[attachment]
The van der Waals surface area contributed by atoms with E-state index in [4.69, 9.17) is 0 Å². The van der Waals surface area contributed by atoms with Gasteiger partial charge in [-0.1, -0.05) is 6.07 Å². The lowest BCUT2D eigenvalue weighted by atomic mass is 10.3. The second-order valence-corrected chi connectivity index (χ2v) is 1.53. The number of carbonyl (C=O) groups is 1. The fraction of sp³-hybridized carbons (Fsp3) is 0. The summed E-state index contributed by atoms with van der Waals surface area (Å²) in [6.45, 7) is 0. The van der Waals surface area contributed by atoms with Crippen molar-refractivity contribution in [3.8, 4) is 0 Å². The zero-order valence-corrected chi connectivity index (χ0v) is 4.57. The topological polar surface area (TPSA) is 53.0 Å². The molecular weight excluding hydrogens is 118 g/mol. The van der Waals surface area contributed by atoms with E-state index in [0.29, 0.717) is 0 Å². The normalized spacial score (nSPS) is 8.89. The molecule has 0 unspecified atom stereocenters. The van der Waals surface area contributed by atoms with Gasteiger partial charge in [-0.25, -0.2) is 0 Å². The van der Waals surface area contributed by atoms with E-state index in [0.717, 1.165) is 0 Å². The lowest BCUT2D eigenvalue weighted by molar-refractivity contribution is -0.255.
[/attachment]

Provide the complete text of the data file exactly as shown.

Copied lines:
The van der Waals surface area contributed by atoms with E-state index in [4.69, 9.17) is 0 Å². The van der Waals surface area contributed by atoms with Gasteiger partial charge in [-0.1, -0.05) is 6.07 Å². The lowest BCUT2D eigenvalue weighted by atomic mass is 10.3. The second-order valence-corrected chi connectivity index (χ2v) is 1.53. The number of carbonyl (C=O) groups is 1. The fraction of sp³-hybridized carbons (Fsp3) is 0. The summed E-state index contributed by atoms with van der Waals surface area (Å²) in [6.45, 7) is 0. The van der Waals surface area contributed by atoms with Crippen molar-refractivity contribution in [3.8, 4) is 0 Å². The zero-order valence-corrected chi connectivity index (χ0v) is 4.57. The topological polar surface area (TPSA) is 53.0 Å². The molecular weight excluding hydrogens is 118 g/mol. The van der Waals surface area contributed by atoms with E-state index in [0.29, 0.717) is 0 Å². The normalized spacial score (nSPS) is 8.89. The molecule has 0 unspecified atom stereocenters. The van der Waals surface area contributed by atoms with Gasteiger partial charge in [-0.25, -0.2) is 0 Å². The van der Waals surface area contributed by atoms with E-state index in [0.717, 1.165) is 0 Å². The lowest BCUT2D eigenvalue weighted by molar-refractivity contribution is -0.255.